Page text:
Chuck Schumer, Dick Durbin Urge Biden Against Restarting Family Detention Policy

The Senate's top Democrats called the policy of family detention "morally reprehensible and ineffective as an immigration management tool."

Top Senate Democrats are urging President Joe Biden against reinstating a policy that would detain migrant families who cross the U.S. border illegally.

Biden’s administration is reportedly considering reviving the much-criticized policy that Biden himself ended when he took office in 2021. It follows other moves by the administration designed to address the influx of migrants at the U.S.-Mexico border, including barring migrants from applying for asylum in the U.S. if they have traveled through other countries.

Critics of the family detention policy say it would target vulnerable people, including children, and lead to family separations like the thousands of separations that occurred under President Donald Trump.

“Under both the Obama and Trump Administrations, family detention had disastrous effects on migrant families and children, without any corresponding improvement in border security or deterrence. We urge you to learn from the mistakes of your predecessors and abandon any plans to implement this failed policy,” reads a blistering letter sent to Biden on Monday by 19 Senate Democrats, including Senate Majority Leader Chuck Schumer (N.Y.) and Majority Whip Dick Durbin (Ill.).

The letter was signed by top progressives in the chamber as well as several centrist Democrats, including Tim Kaine of Virginia, who faces reelection next year.

Republicans have hammered Biden over the soaring increase of migrant encounters at the border in recent years, accusing him of failing to do his job. His recent moves cracking down on migrants are seen as an effort to blunt GOP attacks ahead of his expected run for reelection in 2024.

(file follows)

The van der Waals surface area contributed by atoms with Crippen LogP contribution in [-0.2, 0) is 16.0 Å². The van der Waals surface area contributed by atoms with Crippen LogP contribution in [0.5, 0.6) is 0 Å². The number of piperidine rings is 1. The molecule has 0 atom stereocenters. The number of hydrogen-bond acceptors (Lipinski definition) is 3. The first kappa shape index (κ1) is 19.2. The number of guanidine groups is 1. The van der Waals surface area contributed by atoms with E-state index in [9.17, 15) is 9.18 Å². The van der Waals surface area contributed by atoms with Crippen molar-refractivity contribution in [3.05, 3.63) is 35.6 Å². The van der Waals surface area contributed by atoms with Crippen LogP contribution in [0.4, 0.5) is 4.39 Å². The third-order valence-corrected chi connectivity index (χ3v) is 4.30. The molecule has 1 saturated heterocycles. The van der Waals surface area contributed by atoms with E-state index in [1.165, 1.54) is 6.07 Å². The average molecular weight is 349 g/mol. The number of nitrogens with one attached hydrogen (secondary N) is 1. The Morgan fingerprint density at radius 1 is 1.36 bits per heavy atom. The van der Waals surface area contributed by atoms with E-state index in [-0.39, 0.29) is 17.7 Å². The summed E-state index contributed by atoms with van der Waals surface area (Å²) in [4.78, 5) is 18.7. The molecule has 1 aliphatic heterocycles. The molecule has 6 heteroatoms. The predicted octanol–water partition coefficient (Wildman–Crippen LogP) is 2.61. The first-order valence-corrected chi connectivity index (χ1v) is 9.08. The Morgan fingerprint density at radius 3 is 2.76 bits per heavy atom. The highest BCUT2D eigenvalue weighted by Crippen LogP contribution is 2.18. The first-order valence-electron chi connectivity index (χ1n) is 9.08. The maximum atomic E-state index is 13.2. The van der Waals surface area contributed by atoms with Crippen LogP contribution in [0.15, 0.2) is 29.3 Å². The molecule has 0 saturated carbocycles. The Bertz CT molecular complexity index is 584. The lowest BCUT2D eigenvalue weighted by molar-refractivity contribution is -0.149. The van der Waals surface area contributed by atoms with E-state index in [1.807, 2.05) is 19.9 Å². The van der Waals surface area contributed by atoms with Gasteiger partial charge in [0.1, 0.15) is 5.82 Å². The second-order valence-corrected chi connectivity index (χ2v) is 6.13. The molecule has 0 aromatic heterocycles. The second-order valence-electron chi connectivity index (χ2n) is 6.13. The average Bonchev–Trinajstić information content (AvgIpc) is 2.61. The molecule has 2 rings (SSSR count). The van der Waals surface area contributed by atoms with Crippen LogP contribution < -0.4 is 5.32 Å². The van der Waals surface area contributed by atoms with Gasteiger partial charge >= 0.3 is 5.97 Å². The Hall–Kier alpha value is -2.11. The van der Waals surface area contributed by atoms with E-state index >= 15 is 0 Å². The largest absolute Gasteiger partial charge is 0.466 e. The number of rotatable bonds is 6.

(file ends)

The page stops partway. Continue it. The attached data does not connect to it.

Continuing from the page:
In their letter to Biden, the Democratic senators argued that family detention hasn’t worked as intended. Citing data from the Department of Homeland Security, they concluded that the policy “does not appear to have deterred desperate families from attempting to come to the United States.”

“We understand that your Administration faces significant challenges — particularly in light of Congressional failure to pass immigration reform — to manage an influx of asylum seekers arriving at our southern border,” the senators wrote. “However, the recent past has taught us that family detention is both morally reprehensible and ineffective as an immigration management tool. We look forward to working closely with your Administration on more thoughtful and humane responses to such challenges.”

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